Another good bird and a good continuity record, was the male Sparrowhawk  ringed in 2013, that  I  re-caught just before Christmas and again last week.

I'm taking part in the 2016 patch challenge again and working the 'patch' around my house of around 3 square km. The best bird so far has been a Short-eared Owl flushed from a marshy area that sometimes holds Snipe! The arable land and pasture making up most of the patch is saturated and the mild weather means there have been no large mixed flocks of finches and buntings.

21 Jan 2016

Red-breasted Mergansers

As well as hosting the long staying juvenile Great - northern Diver West Kirby marine lake has attracted several Red-breasted Mergansers recently. I took the opportunity to try and photograph them when I got back off Hilbre recently.

They're beautiful ducks and great to see close up as we generally see them miles out on a seawatch from Hilbre.

I also played around with trying to photograph them early morning with the sun behind them.

Of course I couldn't resit the diver when it appeared so got some backlit shots of that as well! 

18 Jan 2016

A nice day for a WeBs count.

It wasn't a spectacular WeBs count but it produced some nice birds! With an early tide I knew I had to leave the foreshore in the dark by 07.30 am at the latest. As it happened I couldn't sleep so made my way across to the island at around 05.30 and sat listening to the waders moving around me in the dark.

As dawn broke Cormorants started flighting out to the open sea from their roost further up the estuary. In 1 hour between 08.00 and 09.00 I counted over 1,800 birds. As the tide flooded wader numbers started building up on Middle Eye with Oystercatchers and Curlew being the dominant birds. The leucistic Oystercatcher photographed on the 14th December by Pete Antrobus was again present. Niffy Bay held a good number of Turnstones with a minimum of 114 roosting on Lion Rock - including the old faithful colour ringed bird from 2008/9 season.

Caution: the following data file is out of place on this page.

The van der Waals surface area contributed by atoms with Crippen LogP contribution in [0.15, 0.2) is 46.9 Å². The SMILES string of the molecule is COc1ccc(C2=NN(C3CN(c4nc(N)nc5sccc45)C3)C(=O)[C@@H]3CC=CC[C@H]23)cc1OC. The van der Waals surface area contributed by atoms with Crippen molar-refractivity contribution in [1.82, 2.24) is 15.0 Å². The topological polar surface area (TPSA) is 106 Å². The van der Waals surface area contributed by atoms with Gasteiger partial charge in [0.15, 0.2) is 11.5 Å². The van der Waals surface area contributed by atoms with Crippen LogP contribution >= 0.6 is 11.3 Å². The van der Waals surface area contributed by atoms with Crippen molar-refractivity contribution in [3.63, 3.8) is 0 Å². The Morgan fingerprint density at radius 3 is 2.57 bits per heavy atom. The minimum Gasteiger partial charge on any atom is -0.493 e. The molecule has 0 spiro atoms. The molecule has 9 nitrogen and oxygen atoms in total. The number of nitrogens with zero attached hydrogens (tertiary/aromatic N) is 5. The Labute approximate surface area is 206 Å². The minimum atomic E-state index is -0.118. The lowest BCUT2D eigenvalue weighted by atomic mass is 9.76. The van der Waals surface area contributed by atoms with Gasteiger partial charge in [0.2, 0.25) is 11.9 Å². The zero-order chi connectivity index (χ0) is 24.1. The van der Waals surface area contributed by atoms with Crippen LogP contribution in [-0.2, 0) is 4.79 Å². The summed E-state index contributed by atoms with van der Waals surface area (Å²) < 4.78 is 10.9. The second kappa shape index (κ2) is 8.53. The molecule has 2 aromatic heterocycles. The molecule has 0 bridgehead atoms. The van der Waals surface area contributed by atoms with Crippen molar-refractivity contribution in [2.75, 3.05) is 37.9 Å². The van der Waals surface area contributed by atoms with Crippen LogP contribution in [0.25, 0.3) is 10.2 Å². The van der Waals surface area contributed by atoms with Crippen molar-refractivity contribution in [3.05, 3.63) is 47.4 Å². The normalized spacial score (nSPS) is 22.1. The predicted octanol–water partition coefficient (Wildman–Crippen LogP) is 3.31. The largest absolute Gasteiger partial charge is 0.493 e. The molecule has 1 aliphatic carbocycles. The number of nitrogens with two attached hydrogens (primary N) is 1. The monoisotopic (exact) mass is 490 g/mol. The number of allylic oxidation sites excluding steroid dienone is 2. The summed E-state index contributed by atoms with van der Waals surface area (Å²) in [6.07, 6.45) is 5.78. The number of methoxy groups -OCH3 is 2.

Its hard to imagine how many miles this little bird might have flown in its life backwards and forwards from its Arctic breeding ground to faithfully return to Hilbre for the last 6 or 7 years.

A seawatch was productive with a male Long-tailed Duck picked up sat on the sea with a small flock of Common Scoter but there were very few divers or grebes.

Three duck picked up flying directly towards me from the wind farm ditched in to the sea and were identified as Scaup. They quickly took off again and flew down the west side of Hilbre allowing some photos to be taken.

Once relatively common off the Wirral they've now become increasingly scarce. I remember vising the area, whilst at Manchester University, to see flocks of several hundred Scaup.

A small group of Brent Geese roosted over the high tide at the south and for some reason the Brents were well scattered so a proper count wasn't possible.

As the tide ebbed waders started leaving their roosts and three Purple Sandpipers were counted at the north end along with a handful of Redshanks.